https://secularprolife.org/wp-content/uploads/2010/12/i2Bam2Bsomeone.jpg 293 400 Monica Snyder https://secularprolife.org/wp-content/uploads/2021/10/SecularProlife2.png Monica Snyder2010-12-15 18:08:002021-11-08 12:57:27Roe v. Wade: A Brief Overview
In 1973, the US Supreme Court ruled in the case of Roe v. Wade. The Court reasoned that a woman has a right to an abortion under the Constitution’s implied right to privacy. The Court’s reasoning has subsequently been derided by people from both the pro-choice and pro-life movements.
If you want evidence of how disconnected this thought process is, you need look no further than current abortion debates. In my experience, pro-choice advocates rarely, if ever, argue that abortion makes sense under a right to privacy. After all, your right to privacy doesn’t protect you from prosecution should you murder someone in the privacy of your home. If the fetus is a person with equal rights, right to privacy doesn’t begin to cover the right to an abortion. In contrast, if the fetus is not a person with equal rights, right to privacy isn’t even necessary. You don’t need to claim right to privacy to legally obtain other medical procedures. Medical treatment is usually involved with issues of bodily integrity.
However, note that Roe itself rejected unrestricted bodily integrity as a basis for abortion:
In fact, it is not clear to us that the claim asserted by some amici that one has an unlimited right to do with one’s body as one pleases bears a close relationship to the right of privacy previously articulated in the Court’s decisions. The Court has refused to recognize an unlimited right of this kind in the past.
The reasonableness of the right to privacy argument implicitly and explicitly rests on the assumption that the fetus is not a person with equal rights. The Court acknowledged as much:
The appellee and certain amici argue that the fetus is a “person” within the language and meaning of the Fourteenth Amendment. In support of this, they outline at length and in detail the well-known facts of fetal development. If this suggestion of personhood is established, the appellant’s case, of course, collapses, for the fetus’ right to life would then be guaranteed specifically by the Amendment.
However the Court rejected the assertion that the fetus is encompassed in the term “person” as used in the Fourteenth amendment. Meanwhile the Court did address, separately, the central question as to when “life” begins. The Court essentially refused to answer:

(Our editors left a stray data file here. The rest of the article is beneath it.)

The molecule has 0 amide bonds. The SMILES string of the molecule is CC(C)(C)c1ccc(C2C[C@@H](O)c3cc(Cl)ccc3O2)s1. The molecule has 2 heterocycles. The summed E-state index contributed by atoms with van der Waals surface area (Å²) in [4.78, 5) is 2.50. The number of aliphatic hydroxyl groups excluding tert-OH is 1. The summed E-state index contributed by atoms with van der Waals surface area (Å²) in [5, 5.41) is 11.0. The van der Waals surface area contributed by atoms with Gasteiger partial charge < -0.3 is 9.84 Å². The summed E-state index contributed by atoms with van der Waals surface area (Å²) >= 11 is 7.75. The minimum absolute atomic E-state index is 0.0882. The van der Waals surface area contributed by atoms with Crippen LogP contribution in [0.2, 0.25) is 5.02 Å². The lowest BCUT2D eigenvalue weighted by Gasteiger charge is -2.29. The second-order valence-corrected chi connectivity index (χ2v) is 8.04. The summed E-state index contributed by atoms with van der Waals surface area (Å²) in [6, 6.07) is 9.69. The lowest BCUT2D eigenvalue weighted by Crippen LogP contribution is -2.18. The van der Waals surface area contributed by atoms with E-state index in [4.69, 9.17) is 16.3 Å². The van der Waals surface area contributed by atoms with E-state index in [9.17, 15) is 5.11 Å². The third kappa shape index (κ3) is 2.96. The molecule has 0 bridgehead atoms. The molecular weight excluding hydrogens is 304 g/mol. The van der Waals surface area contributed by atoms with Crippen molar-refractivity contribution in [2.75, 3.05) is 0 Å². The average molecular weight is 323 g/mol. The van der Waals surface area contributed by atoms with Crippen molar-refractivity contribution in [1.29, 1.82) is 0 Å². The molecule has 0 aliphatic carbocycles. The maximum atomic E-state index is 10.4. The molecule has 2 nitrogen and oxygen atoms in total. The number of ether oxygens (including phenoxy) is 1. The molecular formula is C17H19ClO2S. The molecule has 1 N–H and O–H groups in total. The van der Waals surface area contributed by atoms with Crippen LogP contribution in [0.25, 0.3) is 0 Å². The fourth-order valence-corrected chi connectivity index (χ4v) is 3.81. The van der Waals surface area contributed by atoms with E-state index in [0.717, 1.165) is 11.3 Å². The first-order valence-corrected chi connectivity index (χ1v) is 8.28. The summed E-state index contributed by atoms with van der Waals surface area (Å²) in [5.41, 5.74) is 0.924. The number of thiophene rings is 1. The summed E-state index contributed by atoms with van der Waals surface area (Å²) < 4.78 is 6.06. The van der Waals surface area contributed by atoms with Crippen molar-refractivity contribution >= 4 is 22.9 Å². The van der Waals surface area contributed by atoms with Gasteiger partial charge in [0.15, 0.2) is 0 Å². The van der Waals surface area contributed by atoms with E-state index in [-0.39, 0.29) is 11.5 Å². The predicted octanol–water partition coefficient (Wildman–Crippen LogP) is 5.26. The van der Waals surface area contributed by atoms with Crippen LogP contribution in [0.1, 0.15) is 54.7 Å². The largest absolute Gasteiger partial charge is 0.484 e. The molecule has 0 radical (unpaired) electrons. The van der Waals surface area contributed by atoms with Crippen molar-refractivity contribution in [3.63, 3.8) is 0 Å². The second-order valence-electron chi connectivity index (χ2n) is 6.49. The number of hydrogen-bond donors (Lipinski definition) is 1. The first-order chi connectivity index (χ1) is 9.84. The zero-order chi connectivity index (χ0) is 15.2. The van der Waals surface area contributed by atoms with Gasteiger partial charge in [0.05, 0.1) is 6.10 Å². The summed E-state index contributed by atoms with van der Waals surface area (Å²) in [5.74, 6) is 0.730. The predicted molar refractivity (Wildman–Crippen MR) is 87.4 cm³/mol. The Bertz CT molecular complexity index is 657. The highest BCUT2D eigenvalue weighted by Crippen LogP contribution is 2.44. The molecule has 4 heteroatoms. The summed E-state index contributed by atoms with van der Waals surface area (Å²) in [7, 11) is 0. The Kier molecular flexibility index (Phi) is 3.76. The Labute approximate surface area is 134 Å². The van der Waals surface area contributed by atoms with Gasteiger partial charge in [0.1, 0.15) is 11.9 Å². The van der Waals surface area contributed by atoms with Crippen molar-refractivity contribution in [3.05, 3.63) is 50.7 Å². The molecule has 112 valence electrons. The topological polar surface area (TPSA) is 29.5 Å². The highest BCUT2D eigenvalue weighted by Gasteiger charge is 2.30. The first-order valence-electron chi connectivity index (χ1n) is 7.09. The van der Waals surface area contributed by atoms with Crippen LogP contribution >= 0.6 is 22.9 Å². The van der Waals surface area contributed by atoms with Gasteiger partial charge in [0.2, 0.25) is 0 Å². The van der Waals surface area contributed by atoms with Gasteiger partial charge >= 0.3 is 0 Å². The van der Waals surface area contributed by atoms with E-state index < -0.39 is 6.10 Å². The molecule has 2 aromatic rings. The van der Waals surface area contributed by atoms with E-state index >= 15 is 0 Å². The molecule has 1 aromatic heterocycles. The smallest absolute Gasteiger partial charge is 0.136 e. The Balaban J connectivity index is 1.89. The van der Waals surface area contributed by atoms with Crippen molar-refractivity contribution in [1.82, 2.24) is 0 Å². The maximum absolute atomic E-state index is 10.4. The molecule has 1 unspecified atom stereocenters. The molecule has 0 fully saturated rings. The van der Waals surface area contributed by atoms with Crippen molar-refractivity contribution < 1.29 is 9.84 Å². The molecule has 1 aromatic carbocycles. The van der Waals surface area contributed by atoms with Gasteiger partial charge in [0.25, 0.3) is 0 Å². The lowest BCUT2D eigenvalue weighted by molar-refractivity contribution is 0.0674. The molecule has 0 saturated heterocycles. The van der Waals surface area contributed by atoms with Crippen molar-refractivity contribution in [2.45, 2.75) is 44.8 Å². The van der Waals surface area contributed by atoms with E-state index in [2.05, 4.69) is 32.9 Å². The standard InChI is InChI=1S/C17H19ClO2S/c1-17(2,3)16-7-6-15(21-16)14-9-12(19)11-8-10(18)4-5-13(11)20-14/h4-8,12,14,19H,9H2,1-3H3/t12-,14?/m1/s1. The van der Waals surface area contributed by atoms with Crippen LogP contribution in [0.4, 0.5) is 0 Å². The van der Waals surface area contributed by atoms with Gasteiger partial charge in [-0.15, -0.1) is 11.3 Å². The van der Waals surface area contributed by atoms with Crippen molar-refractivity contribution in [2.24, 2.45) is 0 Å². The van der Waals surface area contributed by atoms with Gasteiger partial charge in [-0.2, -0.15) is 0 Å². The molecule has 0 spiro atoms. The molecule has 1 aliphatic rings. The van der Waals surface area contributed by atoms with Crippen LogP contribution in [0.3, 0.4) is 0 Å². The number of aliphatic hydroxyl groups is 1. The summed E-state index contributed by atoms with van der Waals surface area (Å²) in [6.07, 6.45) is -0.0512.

We need not resolve the difficult question of when life begins. When those trained in the respective disciplines of medicine, philosophy, and theology are unable to arrive at any consensus, the judiciary, at this point in the development of man’s knowledge, is not in a position to speculate as to the answer.
It is curious that the Court did not feel justified in determining when life begins, but felt justified in determining when it can be extinguished.
In Roe, the Court did grant the state some ability to restrict abortion:
For the stage subsequent to [fetal] viability the State, in promoting its interest in the potentiality of human life, may, if it chooses, regulate, and even proscribe, abortion except where necessary, in appropriate medical judgment, for the preservation of the life or health of the mother.
However this caveat was rendered effectively useless in a companion case decided by the Court the same day: Doe v. Bolton. The Court held that a state may not unduly burden a woman’s fundamental right to abortion by prohibiting or substantially limiting access to the means of effectuating her decision.
Doe v. Bolton is of particular interest because of the following quote:
…the medical judgment may be exercised in the light of all factors – physical, emotional, psychological, familial, and the woman’s age – relevant to the well-being of the patient. All these factors may relate to health. This allows the attending physician the room he needs….
This quote is important because it implies that “health” exceptions are not just for physical health, but for a wide range of issues. In fact, in this context “health” has become such a subjective term that Doe v. Bolton essentially legalized abortion for a great variety of reasons at any stage of pregnancy.
Since Roe and Doe, there have of course been populous cries for repealing Roe. Some legal minds within the pro-life movement believe it would be best to wait until the Supreme Court’s composition is more sympathetic to the pro-life cause. If Roe were overturned, the legality of abortion would be left up to each state.